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  1. #1
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    Default General shop techniques

    One of the things i enjoy about this forum is seeing how others solve setup and machining jobs.
    Been a bit light here on the board so i thought i would post a few of my solutions to setup problems....

    My work often centers on working on existing parts as such you often have to decide on ways to hold the part. Often more difficult than making something new where you get to choose the complete
    process and steps involved....Not so with repair work.

    Lots of times i need to indicate a feature where the point to check is not easily reached...Just can't get your fingers there to adjust the indicator, much less see the reading.

    Here is a setup where i needed to indicate the lower cylinder locating bores down in an engine block....With indicator and mount there just is no room to get my hands in there to set the indicator...

    Solution: I use my fine boring head coupled with a long small tool extension.
    This extension i have had fro years, not sure where i got it or who made it...But it has been very useful. Tool is 1/2" OD and hollow through. Used "DA" style collets and closure nut...
    In this case i am holding the 5/32" stem on my "interapid" indicator....(this is my go to test indicator brand)

    Holding the indicator extension in the boring head allows moving it to set zero without needing to get my hands into the hole










    There are times when you need to hole a part that does not have a convent place to clamp it or you need to surface a complete area where clamps on the side would get in the way...
    Often parts already have threads and studs that can be in the way..or can be used to advantage.....


    Her is one example...Part is a supercharger drive gear case from a type 35 Bugatti......
    Need to machine the end of the casting as an assembly, want teh reference and finished surfaces to be parallel.....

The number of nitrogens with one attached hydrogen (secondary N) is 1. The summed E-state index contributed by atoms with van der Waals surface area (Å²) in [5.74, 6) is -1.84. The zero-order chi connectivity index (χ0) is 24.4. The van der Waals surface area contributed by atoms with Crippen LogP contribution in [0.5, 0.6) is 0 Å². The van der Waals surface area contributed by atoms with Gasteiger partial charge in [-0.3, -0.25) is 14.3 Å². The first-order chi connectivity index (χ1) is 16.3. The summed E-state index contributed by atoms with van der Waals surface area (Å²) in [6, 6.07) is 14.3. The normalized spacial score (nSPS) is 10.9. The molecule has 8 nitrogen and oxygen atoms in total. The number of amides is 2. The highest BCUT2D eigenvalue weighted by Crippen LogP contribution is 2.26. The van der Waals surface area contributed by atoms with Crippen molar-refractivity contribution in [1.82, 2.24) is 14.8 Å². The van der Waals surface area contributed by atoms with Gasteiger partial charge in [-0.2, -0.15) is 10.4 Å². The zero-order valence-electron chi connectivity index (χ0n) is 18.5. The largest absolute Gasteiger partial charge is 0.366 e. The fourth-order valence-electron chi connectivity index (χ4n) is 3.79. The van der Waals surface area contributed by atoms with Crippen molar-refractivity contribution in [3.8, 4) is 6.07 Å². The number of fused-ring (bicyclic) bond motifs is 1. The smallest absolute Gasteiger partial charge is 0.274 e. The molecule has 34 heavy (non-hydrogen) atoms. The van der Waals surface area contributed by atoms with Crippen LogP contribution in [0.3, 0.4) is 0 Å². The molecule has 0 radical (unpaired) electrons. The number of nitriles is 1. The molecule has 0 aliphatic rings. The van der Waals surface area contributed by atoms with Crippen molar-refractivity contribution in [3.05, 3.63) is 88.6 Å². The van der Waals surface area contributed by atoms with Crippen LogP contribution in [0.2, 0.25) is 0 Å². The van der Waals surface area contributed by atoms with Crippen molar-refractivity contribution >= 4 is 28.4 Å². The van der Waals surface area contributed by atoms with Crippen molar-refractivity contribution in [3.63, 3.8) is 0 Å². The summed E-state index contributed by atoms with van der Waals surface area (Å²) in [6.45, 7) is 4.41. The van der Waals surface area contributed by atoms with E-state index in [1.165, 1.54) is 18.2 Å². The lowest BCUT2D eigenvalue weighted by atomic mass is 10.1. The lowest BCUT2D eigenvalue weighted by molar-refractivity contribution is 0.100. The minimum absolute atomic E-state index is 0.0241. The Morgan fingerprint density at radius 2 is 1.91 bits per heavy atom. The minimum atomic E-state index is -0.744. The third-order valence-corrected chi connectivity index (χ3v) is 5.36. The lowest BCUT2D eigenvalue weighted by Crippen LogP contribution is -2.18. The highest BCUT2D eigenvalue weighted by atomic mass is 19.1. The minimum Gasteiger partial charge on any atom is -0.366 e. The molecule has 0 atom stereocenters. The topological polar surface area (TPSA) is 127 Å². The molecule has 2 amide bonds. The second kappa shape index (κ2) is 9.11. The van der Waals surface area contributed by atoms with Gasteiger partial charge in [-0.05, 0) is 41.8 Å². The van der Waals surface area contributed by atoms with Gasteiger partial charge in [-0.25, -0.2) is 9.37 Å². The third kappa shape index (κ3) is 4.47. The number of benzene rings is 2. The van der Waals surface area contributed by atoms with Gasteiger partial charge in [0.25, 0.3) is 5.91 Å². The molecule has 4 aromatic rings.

Casting has studs....

    I make these round hold down pucks as needed...OD large enough to bridge the distance from the stud or thread to the part edge....Generally make these around 1" tall and counter bore the center to
    clear a nut or bolt, deep enough to clear the length of the bolt or stud.....





    The puck is placed on the machine table and held down using a normal step block and clamp....
    More to follow.......

  2. Likes sigurasg, Rob F., SteelrFn, daryl bane, Mud and 8 others liked this post
  3. #2
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    Here are some additional examples using the "puck" hold down ...
    Pucks are surface ground in sets...so they are all matched for flat and height....
    Here is one mounted on the pan rail of an engine block....



    Here is the overall setup. Clamps applied to the overhang of the puck....Has some advantages.
    Pucks give defined points of contact , easily tested to be sure the part is not being twisted or distorted by the clamping ...Also provides defined point for shimming if required.
    Further the clamping force is directly through a solid section, clamp directly over the point of contact....







    Cheers Ross

  4. Likes Rob F., lucky7, daryl bane, ballen, rklopp and 11 others liked this post
  5. #3
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    Default

    Nice, I've seen some crazy set ups over the years.
    Sometimes you run into a job that takes two minutes of machining and 40 minutes of set up.
    That was a cool solution.

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    Years ago I bought a set of parallels that are small and round - I've always called them pucks. Bolt them to table to set plate work on. Hadn't thought of bolting them to the workpiece until reading this thread....